As a Liberal and a Federalist I rejoice in Jean Charest’s decisive victory in Quebec. I have however no illusions. Separatism in Quebec will never die. It will wax and wane depending on the vagaries of politics and economics, as they buffet or bless the people north of the 49th parallel.
Jean Charest is young, bright, articulate (perfect in both official languages) and he’s something that no Quebec premier has ever fully admitted to before. He’s a Federalist committed to and familiar with the rest of the country. He’s proud to be a Federalist and moreover he knows that it does not make him less of a Quebecois. It is just these beliefs that made it such a struggle for him to win the majority government he finally achieved on April 14.
Pundits had barely let the victors’ euphoria settle before they were second guessing Charest’s and Quebec’s future. One columnist insists that Federalist governments are actually better for sovereignty because — oh never mind. It’s just too stupid to talk about!! Another suggests that to succeed, Charest must throw away his long term passion for Canada and become totally anti Ottawa. Further he must immediately subscribe to some of the most annoying tactics in the political catalogue, which is forever threatening the rest of Canada with separation if Quebec does not get this or that concession from the Federal Government.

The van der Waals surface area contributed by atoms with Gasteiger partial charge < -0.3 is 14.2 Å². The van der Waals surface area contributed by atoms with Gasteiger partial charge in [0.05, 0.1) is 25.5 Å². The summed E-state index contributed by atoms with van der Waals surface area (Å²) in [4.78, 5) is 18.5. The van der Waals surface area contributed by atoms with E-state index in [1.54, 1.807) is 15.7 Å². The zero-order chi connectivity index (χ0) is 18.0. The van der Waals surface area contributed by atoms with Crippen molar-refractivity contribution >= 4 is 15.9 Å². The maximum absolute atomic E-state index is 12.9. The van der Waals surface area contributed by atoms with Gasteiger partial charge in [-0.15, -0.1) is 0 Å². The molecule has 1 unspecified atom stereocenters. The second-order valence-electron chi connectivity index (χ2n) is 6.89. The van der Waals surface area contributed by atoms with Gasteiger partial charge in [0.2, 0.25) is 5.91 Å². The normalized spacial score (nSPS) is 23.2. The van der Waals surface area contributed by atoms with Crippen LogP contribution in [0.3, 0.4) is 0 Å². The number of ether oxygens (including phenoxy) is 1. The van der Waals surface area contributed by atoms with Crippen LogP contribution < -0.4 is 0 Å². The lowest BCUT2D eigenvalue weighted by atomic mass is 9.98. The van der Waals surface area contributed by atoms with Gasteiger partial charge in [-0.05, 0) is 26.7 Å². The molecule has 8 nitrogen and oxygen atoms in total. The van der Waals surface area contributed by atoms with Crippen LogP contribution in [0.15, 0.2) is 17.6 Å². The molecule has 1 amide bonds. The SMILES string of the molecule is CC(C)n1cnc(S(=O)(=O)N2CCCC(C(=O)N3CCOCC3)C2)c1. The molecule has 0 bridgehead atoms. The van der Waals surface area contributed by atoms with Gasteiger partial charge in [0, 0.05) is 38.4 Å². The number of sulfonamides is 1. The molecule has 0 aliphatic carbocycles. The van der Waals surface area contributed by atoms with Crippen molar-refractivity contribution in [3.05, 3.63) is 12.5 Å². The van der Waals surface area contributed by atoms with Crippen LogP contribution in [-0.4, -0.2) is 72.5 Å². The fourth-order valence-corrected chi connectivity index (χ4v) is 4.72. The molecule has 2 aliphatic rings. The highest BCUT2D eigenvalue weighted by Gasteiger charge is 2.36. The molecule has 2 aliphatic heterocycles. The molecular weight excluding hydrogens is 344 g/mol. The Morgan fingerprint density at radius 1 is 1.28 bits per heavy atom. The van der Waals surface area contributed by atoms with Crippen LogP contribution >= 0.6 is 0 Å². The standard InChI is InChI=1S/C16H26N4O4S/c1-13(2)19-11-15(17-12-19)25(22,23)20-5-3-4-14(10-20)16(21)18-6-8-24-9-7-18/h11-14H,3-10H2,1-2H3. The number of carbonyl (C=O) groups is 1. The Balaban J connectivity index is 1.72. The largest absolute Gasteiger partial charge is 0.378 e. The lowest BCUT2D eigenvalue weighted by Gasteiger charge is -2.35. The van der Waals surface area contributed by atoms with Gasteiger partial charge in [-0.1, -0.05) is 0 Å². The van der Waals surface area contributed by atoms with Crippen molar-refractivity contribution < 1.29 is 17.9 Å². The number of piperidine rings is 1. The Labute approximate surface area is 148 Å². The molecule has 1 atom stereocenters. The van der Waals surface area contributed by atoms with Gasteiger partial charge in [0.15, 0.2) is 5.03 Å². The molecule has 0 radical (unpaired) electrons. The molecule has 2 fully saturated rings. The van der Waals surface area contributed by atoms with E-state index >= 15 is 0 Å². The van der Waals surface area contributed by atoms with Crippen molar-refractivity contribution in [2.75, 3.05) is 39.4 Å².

Well I for one think Jean Charest is smarter and better than that. Canada with its 10 provinces and three territories is already far more decentralized than the United States. Our provincial governments have a huge range of power and responsibility beyond the dreams of state governments in the US. The tension between the two government levels is a constant, and I believe, healthy result of the peculiarities of our constitutional arrangement. I believe that the brains and commitment demonstrated these many years by Jean Charest may just find their destiny in his new role as Quebec’s premier. In stead of sulks and threats, Quebec will now come to the table with a leader who has a thorough knowledge of Federalism and has earned the respect of his federal counterparts. I hope that under Jean Charest, Quebec will take its rightful place in the Canadian Confederation as a counterweight to Ontario and the west, in the best possible sense. Bringing to the debate the heart, soul and spirit that is Quebec language and culture for a political process that essentially differentiates Canada from every other country on the globe. It won’t happen over night and it may never happen, but it is exciting to think that there is a chance that a significant number of Quebecoises may finally take their places as full partners in Canadian confederation.
I am not naive. Separatism is alive and well. Quebec nationalism is alive and well. But there is a guy in the driver’s seat in Quebec City and maybe – just maybe – he can begin the turnaround that will help Quebecoises see that their destiny and Canada’s are forever entwined for our mutual good.
Canadian Mary Clancy is president of Burlington College and a former member of Parliament.